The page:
I'd like to share a journey with you. It's a journey that I've been on for three years. One that has transformed my life, touched the people I interact with, altered my perception of the world and most importantly, made me realize my dreams and what it takes to accomplish them.
I'd like to share the journey of losing weight and discovering myself.
The story starts out with a cliché: I was an active kid: Thin and active, until I discovered computers, at which point my weight began its steady climb throughout my teens and my early twenties. I had never been in denial about it, but I never decided to do anything about it. Sure, I had my resolutions: I lost 20 pounds at one point, had sputters of gym attendance, but nothing stuck.
See, a funny thing happens when you're overweight: You morph your life around it. I didn't have any active friends, and even if they were, I didn't partake in that part of their life. The activities I was a part of didn't require physical fitness, so my weight was never an issue. Plus, it was Michigan – Who wants to go run in the blistering winter cold?
My internship at Apple the summer of my Senior year of college was a wake up call for me. People in the Bay Area if you're not aware, are all fit and beautiful. They run marathons, ride centuries, swim from Alcatraz on a weekend in the winter. That summer made me realize that I had been missing out on something basic and fundamental in the shared experience of life.
Fast forward a few months, I'm on the couch in Michigan, all packed up from my college apartment, looking for a place in the city to move to start my career. I think the first decision to lose weight came when I decided to rent an apartment on the hill before I even moved to the city. I thought the walk up the hill would help me get started.
May 18th came, I arrived at SFO, and my journey started.
My coworker at the time convinced me to take on a challenge of running 2 miles a day for a month. I thought he was crazy. Not only could I not run for 1 mile a couple of months ago, the simple act of walking to lunch gave me very painful shin splints. I couldn't hold a run for more than 2-3 blocks, the cramps would be too painful.
Many sweaty mornings later, I successfully hit my goal. I started finding that waking up earlier is refreshing. My legs began feeling stronger, my heart and lungs were working better. Nike+ became my best friend, the atta-boys they play when I performed well became my endorphin hit of the day. Shortly thereafter, I signed up for my first 10K. The weight starts melting off. I lost 20 pounds easily, saw progress, and bought new, smaller clothes. Things began looking up.
My goals got loftier after that. I signed up for a half-marathon and a 10-mile run. I manage to up my distance enough to participate for the 10-mile run, but since I had not built up a strong foundation, IT-band pain kicked in and freaked me out. I sat out the marathon and stopped running.
Meanwhile, Cycling entered my life I discovered the joys of climbing mountains, descending, fooling around with my friends, tracking my progress, and bonding with all my cycling friends.
You have to remember that I grew up in the Middle East. People aren't "outdoorsy", spending time in nature isn't a common thing to do; it certainly wasn't something my family did. I moved to Michigan after Syria, where it was completely flat and uninteresting. The most average Suburban landscapes surrounded me. When I came to the Bay Area, I was lost in the mountains, the Ocean, the Bay, the Big Trees, The Golden Gate, the Hills. I discovered that I enjoyed, craved to be outside. To smell the trees, feel the wind, watch the rolling fog. Running and cycling for new, foreign activities to me.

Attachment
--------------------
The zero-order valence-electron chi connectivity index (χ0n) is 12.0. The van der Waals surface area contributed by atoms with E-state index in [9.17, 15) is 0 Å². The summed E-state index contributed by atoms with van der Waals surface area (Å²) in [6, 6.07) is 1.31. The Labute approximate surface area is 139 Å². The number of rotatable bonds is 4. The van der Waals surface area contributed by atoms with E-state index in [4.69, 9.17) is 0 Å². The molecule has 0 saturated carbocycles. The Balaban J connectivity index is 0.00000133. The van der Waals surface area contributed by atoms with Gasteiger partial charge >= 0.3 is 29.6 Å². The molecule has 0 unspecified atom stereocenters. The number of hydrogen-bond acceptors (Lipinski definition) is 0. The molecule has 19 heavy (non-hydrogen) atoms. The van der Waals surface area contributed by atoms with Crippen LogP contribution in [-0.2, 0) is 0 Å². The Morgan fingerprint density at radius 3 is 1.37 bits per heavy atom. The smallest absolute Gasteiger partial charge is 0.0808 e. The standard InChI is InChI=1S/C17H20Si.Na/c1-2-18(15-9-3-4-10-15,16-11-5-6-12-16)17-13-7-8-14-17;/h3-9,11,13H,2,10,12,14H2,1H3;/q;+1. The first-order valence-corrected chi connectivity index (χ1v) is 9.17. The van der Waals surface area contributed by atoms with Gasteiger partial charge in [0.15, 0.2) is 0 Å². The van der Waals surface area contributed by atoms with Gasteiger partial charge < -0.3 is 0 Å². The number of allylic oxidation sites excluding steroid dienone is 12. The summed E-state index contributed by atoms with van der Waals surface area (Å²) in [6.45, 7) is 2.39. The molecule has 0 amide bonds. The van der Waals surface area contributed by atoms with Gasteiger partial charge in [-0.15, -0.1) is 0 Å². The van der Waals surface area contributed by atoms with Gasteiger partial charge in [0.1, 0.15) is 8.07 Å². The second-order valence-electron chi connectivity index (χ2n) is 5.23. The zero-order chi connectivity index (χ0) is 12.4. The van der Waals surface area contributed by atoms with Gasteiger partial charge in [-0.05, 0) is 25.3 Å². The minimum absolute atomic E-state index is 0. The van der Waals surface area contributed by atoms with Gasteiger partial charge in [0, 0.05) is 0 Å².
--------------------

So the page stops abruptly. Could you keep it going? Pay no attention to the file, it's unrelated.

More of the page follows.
I had found Paradise.
How can I not spend my weekends up in Marin? Down by Skyline? Around the city, absorbing the scenery that surrounded me. 12 mile bike rides became 20 miles, 30, 40. I began doing 50 mile bike rides on the weekends. My legs were stronger and stronger, my bike became my best friend, my cycling friends my family.
Fast forward to today, I just shaved my legs. I didn't really do it because of any of the admittedly unfounded reasons. I did it because it represented something else to me. I did it because to me, it represented something. It represented a buy-in into the life, a sort of ritualistic mental leap. Cycling was no longer something I did on the weekends, cycling was something that defined me, and this was my way of showing it.
I'm thankful for the journey. It's far from over, but it has already helped me rediscover life. Every day is a gift, every experience is a joy. Our life before adulthood is an accident, a byproduct of our parent's decisions. Why should I not experience the thrill of skiing, the joy of running, the rush of surfing? I'm incredibly lucky to have the time, money, and physical ability to do all these things, to squander it would be shameful.
I'm thankful for my friends who have expanded my horizon. My friends at Apple who introduced me to running and cycling. My friends at Facebook who turned it into an addiction, who introduced me to Skiing, and all the friends I'm going to meet who will continue to enrich my life.
I was on a ride 2 weeks ago with the Rapha Cycling Club. Three years I have been in San Francisco, and I still stopped, took off my cycling glasses, took a breath of fresh air, and got goosebumps. I live here, this is my home. This is where I belong.